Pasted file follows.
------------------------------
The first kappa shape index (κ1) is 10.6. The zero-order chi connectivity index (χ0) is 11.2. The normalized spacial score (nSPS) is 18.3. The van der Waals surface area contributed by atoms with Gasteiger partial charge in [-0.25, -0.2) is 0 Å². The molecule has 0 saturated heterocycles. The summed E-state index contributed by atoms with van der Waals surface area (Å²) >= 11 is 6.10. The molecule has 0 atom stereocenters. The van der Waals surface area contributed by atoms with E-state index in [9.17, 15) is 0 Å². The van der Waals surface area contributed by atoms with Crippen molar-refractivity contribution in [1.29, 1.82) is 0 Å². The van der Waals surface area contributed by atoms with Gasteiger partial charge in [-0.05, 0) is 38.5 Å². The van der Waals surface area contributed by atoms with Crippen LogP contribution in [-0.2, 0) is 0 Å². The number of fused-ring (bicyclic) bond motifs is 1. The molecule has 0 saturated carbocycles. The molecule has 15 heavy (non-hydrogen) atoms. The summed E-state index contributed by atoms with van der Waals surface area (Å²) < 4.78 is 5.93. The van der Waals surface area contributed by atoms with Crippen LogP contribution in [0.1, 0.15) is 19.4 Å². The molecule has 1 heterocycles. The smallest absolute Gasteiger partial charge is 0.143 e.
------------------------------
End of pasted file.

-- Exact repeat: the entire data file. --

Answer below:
The first kappa shape index (κ1) is 10.6. The zero-order chi connectivity index (χ0) is 11.2. The normalized spacial score (nSPS) is 18.3. The van der Waals surface area contributed by atoms with Gasteiger partial charge in [-0.25, -0.2) is 0 Å². The molecule has 0 saturated heterocycles. The summed E-state index contributed by atoms with van der Waals surface area (Å²) >= 11 is 6.10. The molecule has 0 atom stereocenters. The van der Waals surface area contributed by atoms with E-state index in [9.17, 15) is 0 Å². The van der Waals surface area contributed by atoms with Crippen molar-refractivity contribution in [1.29, 1.82) is 0 Å². The van der Waals surface area contributed by atoms with Gasteiger partial charge in [-0.05, 0) is 38.5 Å². The van der Waals surface area contributed by atoms with Crippen LogP contribution in [-0.2, 0) is 0 Å². The number of fused-ring (bicyclic) bond motifs is 1. The molecule has 0 saturated carbocycles. The molecule has 15 heavy (non-hydrogen) atoms. The summed E-state index contributed by atoms with van der Waals surface area (Å²) < 4.78 is 5.93. The van der Waals surface area contributed by atoms with Crippen LogP contribution in [0.1, 0.15) is 19.4 Å². The molecule has 1 heterocycles. The smallest absolute Gasteiger partial charge is 0.143 e.